#Ploughing16: Space age meets the Olympics of the land as agri-business goes hi-tech

It was the day space age met planet ploughing on the tillage fields of Scraggan.

#Ploughing16: Space age meets the Olympics of the land as agri-business goes hi-tech

It was only a matter of time before the high-tech benefits and sometimes jarring jargon of space travel research impacted on an event that has its roots in one of the oldest practices on earth — tilling the soil.

Many of the tools for precision farming including satellite guidance systems that save time and reduce production costs were on view at the 800 acre site for the first of the three-day national ploughing championships.

Crowds flocked to the rural showpiece which brought together the skills of traditional lifestyles and the wonders of modern technology that have been developed from the adventure of space travel and lunar missions.

The earthy spirit from a Munster hurling final in Thurles, the Fleadh Cheoil or Galway Races mixed with the exciting innovations of Silicon Valley and the intriguing space-speak that was unknown when JJ Bergin and Denis Allen staged the first ploughing championships 85 years ago.

“Over the Moon” aptly described the delight of visitors and organisers alike to the success of the opening day, which was favoured with fine weather and traffic that moved with no major problems as a result of an effective Garda management plan.

A few dozen cows from Tim Mannion’s herd were brought a short distance from his farm at Killyon, Birr, to a purpose build dairy on site where they were milked at their leisure by a robot, brand named Astronaut.

It was all part of a live demonstration by Lely, who produced its first robotic milking machine in 1992 and now has over 24,000 working worldwide, milking over 1.2 million cows daily.

Tim Mannion said it is great that people attending “the ploughing” have the opportunity to see at first-hand how efficient the system is and the care that is given to the cows.

“They are in a completely stress free environment and have the freedom of choice to be milked at any time of the day or night. Their overall health, condition and temperament is noticeably better.

“Our milk output has doubled and we are now producing milk on a consistent basis 12 months of the year,” he said.

Indeed the impact of technology was everywhere. Farmers could check their smartphones and know exactly what was happening at home.

Blimps, which looked like small stationary airships, hovered over the vast site for location and business promotional purposes.

Satellite guided systems were shown on farm machines and people of all ages were talking on mobile phones and taking selfies.

Devices could be consulted on everything from monitoring a field of growing barley to tracking livestock or measuring animal feed. It was the “Planet of the Apps” in earnest.

Mark Ferguson, director general of Science Foundation Ireland and the Government’s chief scientific adviser, said experts will be providing exciting insights on the SFI stand into the smart farms of the future.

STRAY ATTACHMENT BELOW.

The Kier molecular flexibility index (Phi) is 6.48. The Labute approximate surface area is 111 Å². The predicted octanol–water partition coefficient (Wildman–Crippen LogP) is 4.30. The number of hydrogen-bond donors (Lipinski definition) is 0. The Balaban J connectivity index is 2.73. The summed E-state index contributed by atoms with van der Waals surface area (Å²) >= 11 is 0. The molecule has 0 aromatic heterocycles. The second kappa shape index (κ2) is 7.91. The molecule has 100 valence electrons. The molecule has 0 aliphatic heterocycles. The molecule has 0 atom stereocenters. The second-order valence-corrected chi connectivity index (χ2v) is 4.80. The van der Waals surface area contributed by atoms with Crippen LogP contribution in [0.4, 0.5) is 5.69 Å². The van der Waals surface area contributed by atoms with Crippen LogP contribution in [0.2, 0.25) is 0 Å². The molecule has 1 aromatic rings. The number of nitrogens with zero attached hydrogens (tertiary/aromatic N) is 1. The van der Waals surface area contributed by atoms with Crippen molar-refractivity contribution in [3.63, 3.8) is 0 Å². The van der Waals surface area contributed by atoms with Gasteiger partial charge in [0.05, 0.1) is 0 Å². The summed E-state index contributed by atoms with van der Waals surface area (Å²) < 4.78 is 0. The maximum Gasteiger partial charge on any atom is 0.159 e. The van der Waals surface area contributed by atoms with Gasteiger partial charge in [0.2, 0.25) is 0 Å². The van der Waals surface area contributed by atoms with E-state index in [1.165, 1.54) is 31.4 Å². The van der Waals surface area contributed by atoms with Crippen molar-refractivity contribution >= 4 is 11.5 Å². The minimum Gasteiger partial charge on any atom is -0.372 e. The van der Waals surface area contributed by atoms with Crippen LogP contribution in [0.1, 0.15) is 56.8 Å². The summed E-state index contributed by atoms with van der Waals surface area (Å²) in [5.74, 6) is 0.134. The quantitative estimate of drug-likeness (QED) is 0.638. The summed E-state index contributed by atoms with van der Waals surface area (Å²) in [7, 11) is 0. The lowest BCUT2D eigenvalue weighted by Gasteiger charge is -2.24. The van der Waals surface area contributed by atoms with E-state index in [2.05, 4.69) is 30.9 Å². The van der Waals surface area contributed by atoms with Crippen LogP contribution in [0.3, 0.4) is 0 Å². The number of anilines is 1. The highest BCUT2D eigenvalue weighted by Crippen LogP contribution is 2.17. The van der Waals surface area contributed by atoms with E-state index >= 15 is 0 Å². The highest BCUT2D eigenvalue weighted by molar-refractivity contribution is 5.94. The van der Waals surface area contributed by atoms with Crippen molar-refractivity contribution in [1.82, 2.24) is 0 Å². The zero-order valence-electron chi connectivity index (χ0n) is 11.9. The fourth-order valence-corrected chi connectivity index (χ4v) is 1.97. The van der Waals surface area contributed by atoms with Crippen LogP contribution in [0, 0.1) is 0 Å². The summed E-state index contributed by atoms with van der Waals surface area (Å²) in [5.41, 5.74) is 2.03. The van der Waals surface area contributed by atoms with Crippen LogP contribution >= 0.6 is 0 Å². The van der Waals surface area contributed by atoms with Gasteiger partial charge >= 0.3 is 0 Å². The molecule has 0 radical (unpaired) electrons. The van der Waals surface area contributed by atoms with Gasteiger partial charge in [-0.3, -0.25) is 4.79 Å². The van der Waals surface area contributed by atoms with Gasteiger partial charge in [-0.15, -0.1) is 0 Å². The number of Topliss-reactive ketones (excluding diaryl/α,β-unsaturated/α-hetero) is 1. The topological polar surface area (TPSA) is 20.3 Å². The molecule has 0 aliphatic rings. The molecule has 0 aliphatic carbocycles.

SFI obtained and revealed the views of some researchers on how precision agriculture will help make current farmland more productive.

Willie Donnelly, the president of Waterford Institute of Technology, said smart farming is increasing the quality and quantity of agricultural production using sensing technology.

“The focus in the future will be on technology which supports real time decision making systems that can provide the right solution at the right time without the need for human intervention.

“This will liberate farmers to apply their expertise to high value activities,” he said.

Laurence Shalloo, senior research officer at Teagasc, said future farms will have a greater focus on technologies that increase efficiency and sustainability.

Farms will use different technologies to manage grassland and animals, and the interaction between the two.

“There will be different pieces of farm machinery communicating directly with different stakeholders (such as suppliers and customers).

“All of this data will be integrated across various platforms, and data analytics will be used to provide real-time solutions to the farmer,” he said.

Signals coming from the machinery trade show also indicated that precision farming involving robots, satellite imaging and remote sensing will greatly transform agriculture.

That automated era will include driverless tractors being operated in fields by a person sitting at a base station miles away or with a portable controller. It will also feature drones to check land, livestock and crops.

But all of that is largely in the future. Yesterday, there were no driverless cars on the roads to Screggan and the flying of drones over the site without permission was prohibited as part of temporary restrictions imposed by the Irish Aviation Authority for safety reasons.

Motorists were even urged by gardaí to resist using their sat navs because these were likely to lead them astray due to traffic diversions.

However, there were no restrictions on the range of high-tech equipment and gadgets being used on site, not least for radio and television transmissions.

And with people spotting celebrities on trackways and stands, the event clearly risked being sub-titled the “Plough and the Stars.”

President Michael D Higgins, who launched the festival on its exciting three day orbit, brought everyone back to earth, however, when describing the championships as “the Olympics of the Land.”

But the comparisons with the space age did not entirely go away because Anna May McHugh, the guiding power behind this remarkable pageant of rural life, looked as happy at the official opening as any Nasa mission boss would be on hearing: “Houston. We have lift off.”

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